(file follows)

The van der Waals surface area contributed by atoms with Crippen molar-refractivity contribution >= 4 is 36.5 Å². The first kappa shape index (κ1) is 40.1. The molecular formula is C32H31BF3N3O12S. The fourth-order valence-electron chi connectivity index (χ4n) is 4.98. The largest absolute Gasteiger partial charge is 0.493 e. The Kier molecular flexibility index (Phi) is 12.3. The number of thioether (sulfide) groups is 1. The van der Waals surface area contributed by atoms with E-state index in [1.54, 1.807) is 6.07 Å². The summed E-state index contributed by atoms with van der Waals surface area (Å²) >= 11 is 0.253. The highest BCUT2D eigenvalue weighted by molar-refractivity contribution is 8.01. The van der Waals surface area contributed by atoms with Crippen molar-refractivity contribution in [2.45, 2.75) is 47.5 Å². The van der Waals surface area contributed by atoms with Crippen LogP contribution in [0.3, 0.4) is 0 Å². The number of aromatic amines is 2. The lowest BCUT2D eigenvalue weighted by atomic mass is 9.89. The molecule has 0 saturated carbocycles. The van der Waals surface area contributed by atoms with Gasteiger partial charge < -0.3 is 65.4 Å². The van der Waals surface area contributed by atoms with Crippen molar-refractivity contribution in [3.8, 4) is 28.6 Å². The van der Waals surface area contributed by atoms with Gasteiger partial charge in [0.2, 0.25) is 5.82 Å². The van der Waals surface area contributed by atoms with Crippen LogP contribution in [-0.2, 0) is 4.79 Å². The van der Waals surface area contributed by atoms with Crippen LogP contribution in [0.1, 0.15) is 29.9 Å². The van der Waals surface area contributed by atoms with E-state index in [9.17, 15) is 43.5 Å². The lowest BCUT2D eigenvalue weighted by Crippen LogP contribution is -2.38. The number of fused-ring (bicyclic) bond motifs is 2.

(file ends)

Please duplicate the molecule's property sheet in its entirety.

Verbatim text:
The van der Waals surface area contributed by atoms with Crippen molar-refractivity contribution >= 4 is 36.5 Å². The first kappa shape index (κ1) is 40.1. The molecular formula is C32H31BF3N3O12S. The fourth-order valence-electron chi connectivity index (χ4n) is 4.98. The largest absolute Gasteiger partial charge is 0.493 e. The Kier molecular flexibility index (Phi) is 12.3. The number of thioether (sulfide) groups is 1. The van der Waals surface area contributed by atoms with E-state index in [1.54, 1.807) is 6.07 Å². The summed E-state index contributed by atoms with van der Waals surface area (Å²) >= 11 is 0.253. The highest BCUT2D eigenvalue weighted by molar-refractivity contribution is 8.01. The van der Waals surface area contributed by atoms with Crippen molar-refractivity contribution in [2.45, 2.75) is 47.5 Å². The van der Waals surface area contributed by atoms with Crippen LogP contribution in [0.3, 0.4) is 0 Å². The number of aromatic amines is 2. The lowest BCUT2D eigenvalue weighted by atomic mass is 9.89. The molecule has 0 saturated carbocycles. The van der Waals surface area contributed by atoms with Gasteiger partial charge < -0.3 is 65.4 Å². The van der Waals surface area contributed by atoms with Crippen molar-refractivity contribution in [3.8, 4) is 28.6 Å². The van der Waals surface area contributed by atoms with Gasteiger partial charge in [0.2, 0.25) is 5.82 Å². The van der Waals surface area contributed by atoms with Crippen LogP contribution in [-0.2, 0) is 4.79 Å². The van der Waals surface area contributed by atoms with Crippen LogP contribution in [0.1, 0.15) is 29.9 Å². The van der Waals surface area contributed by atoms with E-state index in [9.17, 15) is 43.5 Å². The lowest BCUT2D eigenvalue weighted by Crippen LogP contribution is -2.38. The number of fused-ring (bicyclic) bond motifs is 2.